Holiday 2007 Countdown

Mar 01, 2007 10:30 PM  By

No, we’re not suggesting that you break out the Christmas decorations and deck the halls just yet. But if the fourth quarter is your make-or-break season, now is the time to start planning for it. We asked experts in all areas of multichannel commerce — marketing, print production, Web development, circulation, customer service, fulfillment — for help in avoiding preventable last-minute snafus and in learning from the past seasons’ errors. n And even if you’re not a consumer merchant with a big holiday business, you can benefit from their advice: Whenever your peak season is, they’ll help you be prepared for it.

A cataloger for 17 years, Michael Stopka remembers when analyzing results and making plans “was so nice and clean.”

But with the growth of e-commerce, Stopka, the owner of Design Toscano, an Elk Grove Village, IL-based multichannel merchant specializing in home decor and garden accessories, has found it increasingly difficult to plan ahead.

“It’s less scientific. It’s more art now,” he says. Besides affecting his marketing budget, the unpredictable nature of e-commerce wreaks havoc on inventory planning. “Who knows how to order inventory any more?” Stopka says. “It’s more of a retail model than cataloging.”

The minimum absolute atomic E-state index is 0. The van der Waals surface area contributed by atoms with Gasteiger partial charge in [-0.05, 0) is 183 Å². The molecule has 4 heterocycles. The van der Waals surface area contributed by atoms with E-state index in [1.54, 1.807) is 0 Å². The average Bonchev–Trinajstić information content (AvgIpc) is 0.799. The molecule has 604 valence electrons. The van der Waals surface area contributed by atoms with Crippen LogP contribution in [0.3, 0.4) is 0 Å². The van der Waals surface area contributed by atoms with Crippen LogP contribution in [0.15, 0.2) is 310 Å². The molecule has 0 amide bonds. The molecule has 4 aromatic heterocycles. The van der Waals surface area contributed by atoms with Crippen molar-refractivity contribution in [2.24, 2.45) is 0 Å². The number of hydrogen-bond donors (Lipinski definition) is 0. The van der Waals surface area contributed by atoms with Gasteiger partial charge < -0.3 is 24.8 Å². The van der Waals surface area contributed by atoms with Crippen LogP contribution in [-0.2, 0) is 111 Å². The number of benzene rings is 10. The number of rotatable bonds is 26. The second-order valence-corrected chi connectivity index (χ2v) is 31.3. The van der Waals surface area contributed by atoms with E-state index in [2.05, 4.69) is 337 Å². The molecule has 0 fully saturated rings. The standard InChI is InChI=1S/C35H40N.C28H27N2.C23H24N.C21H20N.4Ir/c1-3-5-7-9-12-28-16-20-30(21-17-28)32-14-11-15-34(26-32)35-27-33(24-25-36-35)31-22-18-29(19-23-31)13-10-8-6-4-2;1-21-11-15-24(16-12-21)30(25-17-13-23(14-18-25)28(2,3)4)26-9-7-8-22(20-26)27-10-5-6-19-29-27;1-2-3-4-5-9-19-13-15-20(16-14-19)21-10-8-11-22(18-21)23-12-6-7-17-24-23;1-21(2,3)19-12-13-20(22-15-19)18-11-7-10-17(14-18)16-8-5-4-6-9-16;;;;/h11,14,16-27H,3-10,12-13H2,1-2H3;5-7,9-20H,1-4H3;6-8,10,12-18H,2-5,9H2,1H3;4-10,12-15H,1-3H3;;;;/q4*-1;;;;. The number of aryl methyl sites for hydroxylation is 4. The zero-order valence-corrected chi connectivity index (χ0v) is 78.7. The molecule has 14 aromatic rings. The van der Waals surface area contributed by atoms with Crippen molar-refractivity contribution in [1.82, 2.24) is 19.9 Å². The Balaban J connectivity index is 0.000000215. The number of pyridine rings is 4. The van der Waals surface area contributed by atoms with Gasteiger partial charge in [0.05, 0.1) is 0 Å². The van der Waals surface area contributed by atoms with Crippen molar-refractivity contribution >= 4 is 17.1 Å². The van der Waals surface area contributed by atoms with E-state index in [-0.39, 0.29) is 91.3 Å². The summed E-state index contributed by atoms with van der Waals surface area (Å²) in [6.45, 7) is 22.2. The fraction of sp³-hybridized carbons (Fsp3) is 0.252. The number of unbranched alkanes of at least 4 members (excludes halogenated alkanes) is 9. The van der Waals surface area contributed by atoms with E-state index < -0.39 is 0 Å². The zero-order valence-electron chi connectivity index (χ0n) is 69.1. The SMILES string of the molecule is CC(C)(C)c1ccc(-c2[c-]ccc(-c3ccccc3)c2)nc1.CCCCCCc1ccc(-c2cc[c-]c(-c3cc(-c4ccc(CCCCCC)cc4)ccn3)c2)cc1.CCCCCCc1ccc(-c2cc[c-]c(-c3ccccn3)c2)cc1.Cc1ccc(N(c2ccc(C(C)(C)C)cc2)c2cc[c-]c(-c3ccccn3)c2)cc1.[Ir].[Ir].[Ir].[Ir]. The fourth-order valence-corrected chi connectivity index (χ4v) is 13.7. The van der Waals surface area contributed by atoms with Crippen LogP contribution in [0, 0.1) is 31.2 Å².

Nonetheless, planning ahead remains a must for Stopka and other multichannel merchants. And for consumer marketers that count on the fourth quarter to push their business into the black for the year, planning ahead for the holiday season is critical.

In fact, if you’re a fourth-quarter business, you should already have started gearing up for holiday 2007. Even if you’re just buckling down now, however, you should easily be able to catch up and implement strategies and improvements to help boost your revenue and profits this coming season.

Skeptical? You won’t be after you read our month-by-month countdown guide to getting ready for holiday 2007.

JANUARY/FEBRUARY (OR NOW)

January and February were the prime months for analyzing your 2006 results, with a particular eye for unexpected gains or losses. But if you haven’t conducted your analysis yet, you still have time. “Your purpose is to try to find opportunities to expand sales for next year,” says Larry Kavanagh, chief executive of DMinSite, a Cincinnati-based provider of e-commerce services. Some ways to do so:

  • Conduct catalog matchbacks. “Your analysis should be channel agnostic,” Kavanagh says. “A marketing event in one channel will trigger a purchase in another channel.” When you analyze paid-search keywords, for instance, the searches may be coming from prospects who received a catalog in recent weeks. “You need to come up with some rule that acknowledges that your demand channel may be translating into a different channel online,” he says.

    Analyze matchbacks by segments to compare house file response with that of prospects and to see which channels each group is buying from, suggests Tanya Hansel, catalog consultant at Hansel Group Marketing in Austin, TX. “The matchback usually finds twice as many [catalog] orders as we see in the reports. They’re all coming unallocated, without a source code,” she says. “The catalog may be looking okay [in terms of performance], but once you get that matchback, it looks much stronger.”